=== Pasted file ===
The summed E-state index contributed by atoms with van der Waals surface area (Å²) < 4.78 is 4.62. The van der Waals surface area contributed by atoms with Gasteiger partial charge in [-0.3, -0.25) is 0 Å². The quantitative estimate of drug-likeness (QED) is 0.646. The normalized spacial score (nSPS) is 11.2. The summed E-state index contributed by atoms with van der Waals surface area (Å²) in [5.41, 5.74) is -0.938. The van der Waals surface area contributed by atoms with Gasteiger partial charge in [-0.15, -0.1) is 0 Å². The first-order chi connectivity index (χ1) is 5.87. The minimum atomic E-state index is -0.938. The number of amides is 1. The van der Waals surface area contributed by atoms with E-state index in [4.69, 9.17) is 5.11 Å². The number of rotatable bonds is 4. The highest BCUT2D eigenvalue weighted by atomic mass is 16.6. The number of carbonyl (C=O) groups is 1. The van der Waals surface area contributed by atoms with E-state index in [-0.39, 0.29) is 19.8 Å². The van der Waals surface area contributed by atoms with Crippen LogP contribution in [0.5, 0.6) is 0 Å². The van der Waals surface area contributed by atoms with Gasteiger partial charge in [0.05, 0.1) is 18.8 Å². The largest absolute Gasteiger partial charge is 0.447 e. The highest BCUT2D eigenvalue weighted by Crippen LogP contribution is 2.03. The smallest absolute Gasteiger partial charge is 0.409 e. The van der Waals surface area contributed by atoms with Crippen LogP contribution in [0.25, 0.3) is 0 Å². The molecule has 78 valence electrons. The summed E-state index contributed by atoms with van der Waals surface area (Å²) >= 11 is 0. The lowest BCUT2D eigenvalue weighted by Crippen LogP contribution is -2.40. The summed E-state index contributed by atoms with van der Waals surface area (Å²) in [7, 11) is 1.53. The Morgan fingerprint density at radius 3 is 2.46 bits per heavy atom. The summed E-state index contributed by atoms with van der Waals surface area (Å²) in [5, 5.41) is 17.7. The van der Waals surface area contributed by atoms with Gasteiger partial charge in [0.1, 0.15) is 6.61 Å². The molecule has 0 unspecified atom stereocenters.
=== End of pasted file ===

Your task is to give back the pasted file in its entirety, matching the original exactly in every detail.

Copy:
The summed E-state index contributed by atoms with van der Waals surface area (Å²) < 4.78 is 4.62. The van der Waals surface area contributed by atoms with Gasteiger partial charge in [-0.3, -0.25) is 0 Å². The quantitative estimate of drug-likeness (QED) is 0.646. The normalized spacial score (nSPS) is 11.2. The summed E-state index contributed by atoms with van der Waals surface area (Å²) in [5.41, 5.74) is -0.938. The van der Waals surface area contributed by atoms with Gasteiger partial charge in [-0.15, -0.1) is 0 Å². The first-order chi connectivity index (χ1) is 5.87. The minimum atomic E-state index is -0.938. The number of amides is 1. The van der Waals surface area contributed by atoms with E-state index in [4.69, 9.17) is 5.11 Å². The number of rotatable bonds is 4. The highest BCUT2D eigenvalue weighted by atomic mass is 16.6. The number of carbonyl (C=O) groups is 1. The van der Waals surface area contributed by atoms with E-state index in [-0.39, 0.29) is 19.8 Å². The van der Waals surface area contributed by atoms with Crippen LogP contribution in [0.5, 0.6) is 0 Å². The van der Waals surface area contributed by atoms with Gasteiger partial charge in [0.05, 0.1) is 18.8 Å². The largest absolute Gasteiger partial charge is 0.447 e. The highest BCUT2D eigenvalue weighted by Crippen LogP contribution is 2.03. The smallest absolute Gasteiger partial charge is 0.409 e. The van der Waals surface area contributed by atoms with Crippen LogP contribution in [0.25, 0.3) is 0 Å². The molecule has 78 valence electrons. The summed E-state index contributed by atoms with van der Waals surface area (Å²) >= 11 is 0. The lowest BCUT2D eigenvalue weighted by Crippen LogP contribution is -2.40. The summed E-state index contributed by atoms with van der Waals surface area (Å²) in [7, 11) is 1.53. The Morgan fingerprint density at radius 3 is 2.46 bits per heavy atom. The summed E-state index contributed by atoms with van der Waals surface area (Å²) in [5, 5.41) is 17.7. The van der Waals surface area contributed by atoms with Gasteiger partial charge in [0.1, 0.15) is 6.61 Å². The molecule has 0 unspecified atom stereocenters.